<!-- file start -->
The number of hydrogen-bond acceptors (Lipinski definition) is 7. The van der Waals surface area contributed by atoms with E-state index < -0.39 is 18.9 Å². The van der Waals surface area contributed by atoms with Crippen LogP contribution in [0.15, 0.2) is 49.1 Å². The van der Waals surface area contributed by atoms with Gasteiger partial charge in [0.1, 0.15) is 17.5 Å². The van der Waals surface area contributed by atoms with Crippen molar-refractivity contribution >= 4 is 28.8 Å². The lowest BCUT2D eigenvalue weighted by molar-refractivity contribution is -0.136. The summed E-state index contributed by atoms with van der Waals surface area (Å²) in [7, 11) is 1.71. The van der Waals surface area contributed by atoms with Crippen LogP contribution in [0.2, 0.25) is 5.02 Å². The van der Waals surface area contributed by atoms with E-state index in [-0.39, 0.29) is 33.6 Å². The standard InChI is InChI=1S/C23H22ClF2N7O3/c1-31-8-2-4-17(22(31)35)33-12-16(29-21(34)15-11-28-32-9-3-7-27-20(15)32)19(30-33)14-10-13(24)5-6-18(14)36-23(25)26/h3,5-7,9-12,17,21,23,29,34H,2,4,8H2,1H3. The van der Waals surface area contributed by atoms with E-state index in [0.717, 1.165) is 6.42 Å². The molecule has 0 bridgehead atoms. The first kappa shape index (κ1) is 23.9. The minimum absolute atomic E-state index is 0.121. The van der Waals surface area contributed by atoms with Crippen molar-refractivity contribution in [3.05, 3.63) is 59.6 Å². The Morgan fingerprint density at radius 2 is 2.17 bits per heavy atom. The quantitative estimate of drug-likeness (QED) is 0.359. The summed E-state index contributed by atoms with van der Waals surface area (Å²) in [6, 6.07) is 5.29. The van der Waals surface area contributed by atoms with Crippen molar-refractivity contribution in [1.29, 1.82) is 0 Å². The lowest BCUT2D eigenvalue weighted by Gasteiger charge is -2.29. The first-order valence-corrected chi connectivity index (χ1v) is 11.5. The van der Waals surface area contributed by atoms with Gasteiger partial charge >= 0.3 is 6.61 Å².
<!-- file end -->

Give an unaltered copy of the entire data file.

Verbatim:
The number of hydrogen-bond acceptors (Lipinski definition) is 7. The van der Waals surface area contributed by atoms with E-state index < -0.39 is 18.9 Å². The van der Waals surface area contributed by atoms with Crippen LogP contribution in [0.15, 0.2) is 49.1 Å². The van der Waals surface area contributed by atoms with Gasteiger partial charge in [0.1, 0.15) is 17.5 Å². The van der Waals surface area contributed by atoms with Crippen molar-refractivity contribution >= 4 is 28.8 Å². The lowest BCUT2D eigenvalue weighted by molar-refractivity contribution is -0.136. The summed E-state index contributed by atoms with van der Waals surface area (Å²) in [7, 11) is 1.71. The van der Waals surface area contributed by atoms with Crippen LogP contribution in [0.2, 0.25) is 5.02 Å². The van der Waals surface area contributed by atoms with E-state index in [-0.39, 0.29) is 33.6 Å². The standard InChI is InChI=1S/C23H22ClF2N7O3/c1-31-8-2-4-17(22(31)35)33-12-16(29-21(34)15-11-28-32-9-3-7-27-20(15)32)19(30-33)14-10-13(24)5-6-18(14)36-23(25)26/h3,5-7,9-12,17,21,23,29,34H,2,4,8H2,1H3. The van der Waals surface area contributed by atoms with E-state index in [0.717, 1.165) is 6.42 Å². The molecule has 0 bridgehead atoms. The first kappa shape index (κ1) is 23.9. The minimum absolute atomic E-state index is 0.121. The van der Waals surface area contributed by atoms with Crippen molar-refractivity contribution in [3.05, 3.63) is 59.6 Å². The Morgan fingerprint density at radius 2 is 2.17 bits per heavy atom. The quantitative estimate of drug-likeness (QED) is 0.359. The summed E-state index contributed by atoms with van der Waals surface area (Å²) in [6, 6.07) is 5.29. The van der Waals surface area contributed by atoms with Crippen molar-refractivity contribution in [1.29, 1.82) is 0 Å². The lowest BCUT2D eigenvalue weighted by Gasteiger charge is -2.29. The first-order valence-corrected chi connectivity index (χ1v) is 11.5. The van der Waals surface area contributed by atoms with Gasteiger partial charge >= 0.3 is 6.61 Å².